The implication that Gaga “inspired” the trend is weightless in both pieces; and both writers tacitly acknowledge this in some capacity describing how the trend began in Asia. From Saint Louis:

The look is characteristic of Japanese anime and is also popular in Korea. Fame-seekers there called “ulzzang girls” post cute but sexy head shots of themselves online, nearly always wearing circle lenses to accentuate their eyes. (“Ulzzang” means “best face” in Korean, but it is also shorthand for “pretty.”)

Now that circle lenses have gone mainstream in Japan, Singapore and South Korea, they are turning up in American high schools and on college campuses. “In the past year, there’s been a sharp increase in interest here in the U.S.,” said Joyce Kim, a founder of, an Asian pop fan site with a forum devoted to circle lenses. “Once early adopters have adequately posted about it, discussed it and reviewed them, it’s now available to everyone.”

With Gaga out of the way, both stories then go through the familiar this-trend-could-be-dangerous motions. But there doesn’t seem much to it. From Schiewe:

Perhaps the biggest tiff that doctors such as Salz have with these lenses is that girls can buy these without a prescription. No prescription means no sizing or fitting of the lenses to the eye.

“Each eye is unique and has different curvatures. There isn’t just one size,” Salz said.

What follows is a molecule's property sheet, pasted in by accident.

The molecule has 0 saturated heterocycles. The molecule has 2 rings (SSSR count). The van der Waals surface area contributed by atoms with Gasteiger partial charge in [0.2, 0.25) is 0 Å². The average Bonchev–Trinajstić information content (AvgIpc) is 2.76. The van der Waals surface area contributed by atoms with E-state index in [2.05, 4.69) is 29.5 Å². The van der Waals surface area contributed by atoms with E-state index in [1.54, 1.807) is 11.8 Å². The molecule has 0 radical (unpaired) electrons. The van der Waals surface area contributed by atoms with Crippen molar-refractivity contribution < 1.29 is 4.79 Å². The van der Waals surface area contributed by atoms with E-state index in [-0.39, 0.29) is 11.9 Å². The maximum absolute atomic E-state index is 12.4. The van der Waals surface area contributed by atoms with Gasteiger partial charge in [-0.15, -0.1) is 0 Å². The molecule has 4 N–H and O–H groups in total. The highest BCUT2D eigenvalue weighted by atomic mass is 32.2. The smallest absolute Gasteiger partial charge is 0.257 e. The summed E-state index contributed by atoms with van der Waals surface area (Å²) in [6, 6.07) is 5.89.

For those who wear contacts that are too tight, the risks include swelling of the cornea, redness or corneal abrasion. Contacts that are too loose will move around and can also cause irritation and redness.

These and other highlighted problems—sleeping in the contacts can lead to infection, ill-fitting contacts can cause visionary problems—are hardly unique to circle lenses; they’re the caveat for any contact lenses. So, in sum: these big contacts are dangerous… just like little contacts.

We’re not saying there’s no story here, but the reporting’s not there to back it up. And though other write-ups on the lenses have taken a similar tact tack, we’d expect better from these two coastal pillars. There’s nothing to show for the pop star connection, and the danger angle feels like a bit of a beat-up. The L.A. Times seems says as much in its piece.

Dr. James Salz, clinical professor of ophthalmology at USC, says the lenses aren’t radically different from the older colored contacts used for years to change people’s eye color, “except that before, the contacts weren’t also trying to enlarge the color of the iris.”

And while both articles point out there is greater concern here because the lenses are not being prescribed but bought online, and thus there is no proper medical instruction, this is the case with all un-prescribed medications bought on the Internet. And we’re not seeing stories about those.

Must be the Gaga factor, even if it’s not there.

Joel Meares is a former CJR assistant editor.